Gottschalks

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Gottschalks, Inc.
Former type Public
Industry Retail
Fate Bankruptcy
Founded 1904
Defunct 2009
Headquarters Fresno, California
Products Clothing, footwear, bedding, furniture, jewelry, beauty products, and housewares

Gottschalks (former NYSE ticker symbol GOT) was a middle-tier American department store that operated 58 department stores and three specialty apparel stores in six western states (California, Washington, Alaska, Idaho, Oregon, and Nevada); some locations ran as Harris-Gottschalks stores. Prior to liquidation, it was the largest independently owned, publicly traded department store chain in the United States. On January 14, 2009, Gottschalks filed for Chapter 11 bankruptcy.[1] This bankruptcy became a liquidation on March 31, 2009.[2]

Beginnings[edit]

The second Gottschalks logo.

Gottschalks was founded by German Jewish immigrant Emil Gottschalk in 1904 as a dry goods store in downtown Fresno, California.[3] Ten years later, the store grew enough to move into another building downtown with ten times the amount of space.[3] The company opened its first branch store in Merced in 1961 and new stores in Visalia and Fresno. Around this time Gottchalks' grandnephew Irving Levy, whose father had helped found the company, took control. In a strategy to win over teenage baby-boomers, Gottschalks launched Bobbie West, a chain of junior apparel stores, in the late 1960s. Village East shops, which offered plus-sized women's clothing, were launched in 1970.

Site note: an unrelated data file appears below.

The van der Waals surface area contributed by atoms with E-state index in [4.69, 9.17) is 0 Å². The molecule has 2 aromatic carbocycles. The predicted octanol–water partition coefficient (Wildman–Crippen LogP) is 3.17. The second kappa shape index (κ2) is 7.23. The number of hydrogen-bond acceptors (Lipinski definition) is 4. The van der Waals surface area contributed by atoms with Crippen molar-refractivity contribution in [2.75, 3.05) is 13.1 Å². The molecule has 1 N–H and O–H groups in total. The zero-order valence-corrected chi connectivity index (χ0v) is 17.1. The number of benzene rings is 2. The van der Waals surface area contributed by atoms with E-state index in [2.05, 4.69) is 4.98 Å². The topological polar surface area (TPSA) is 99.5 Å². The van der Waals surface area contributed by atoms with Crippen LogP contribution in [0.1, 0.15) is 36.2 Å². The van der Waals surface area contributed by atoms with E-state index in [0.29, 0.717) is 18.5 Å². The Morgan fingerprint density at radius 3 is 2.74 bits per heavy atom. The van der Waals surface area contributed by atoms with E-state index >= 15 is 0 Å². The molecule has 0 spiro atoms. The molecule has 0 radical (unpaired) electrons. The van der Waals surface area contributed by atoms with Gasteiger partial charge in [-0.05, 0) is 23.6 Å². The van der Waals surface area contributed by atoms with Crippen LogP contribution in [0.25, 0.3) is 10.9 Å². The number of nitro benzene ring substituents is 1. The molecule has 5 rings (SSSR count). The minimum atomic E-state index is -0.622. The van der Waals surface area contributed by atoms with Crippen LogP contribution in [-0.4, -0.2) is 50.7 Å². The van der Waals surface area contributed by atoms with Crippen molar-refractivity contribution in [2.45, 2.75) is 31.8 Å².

Irving Levy served as president until his death in 1980 at age 86, guiding Gottschalks' growth into a chain of six department stores and over a dozen specialty boutiques with over $80 million in annual sales.

Becoming successful[edit]

Gottschalks gained success by locating only in smaller cities that could not support full-size national department stores. This tactic kept Gottschalks' overhead low by allowing it to build smaller (80,000- to 110,000-square-foot), single-level stores with lower real estate costs. More often than not, it also made Gottschalks "the only game in town", with virtually no competition from other national department stores.

The presidents of Gottschalks, Inc. following the death of Emil Gottschalks:

  1. Henry Korn (brother in law)
  2. Abe Blum, (sole nephew)
  3. Irving Levy (wife's nephew by marriage)
  4. Gerald Blum, (grand nephew and son of Abe Blum)
  5. Stephen Furst (no relation)
  6. James Famalette (no relation)

Abe Blum (died 1963), had a degree in electrical Engineering from Rutgers University, and was responsible for installing one of Fresno's first air conditioning system and was among the first retailers in the area to accept bank credit cards. According to a 1977 Chain Store Age Executive article, in 1976 Gottschalks became America's first department store to totally automate sales transactions. The company installed electronic point of sale (POS) "wands" that read bar codes and store credit cards. This technology helped increase efficiency, reduce errors, and keep inventory and customer billing up to date.

Expansion[edit]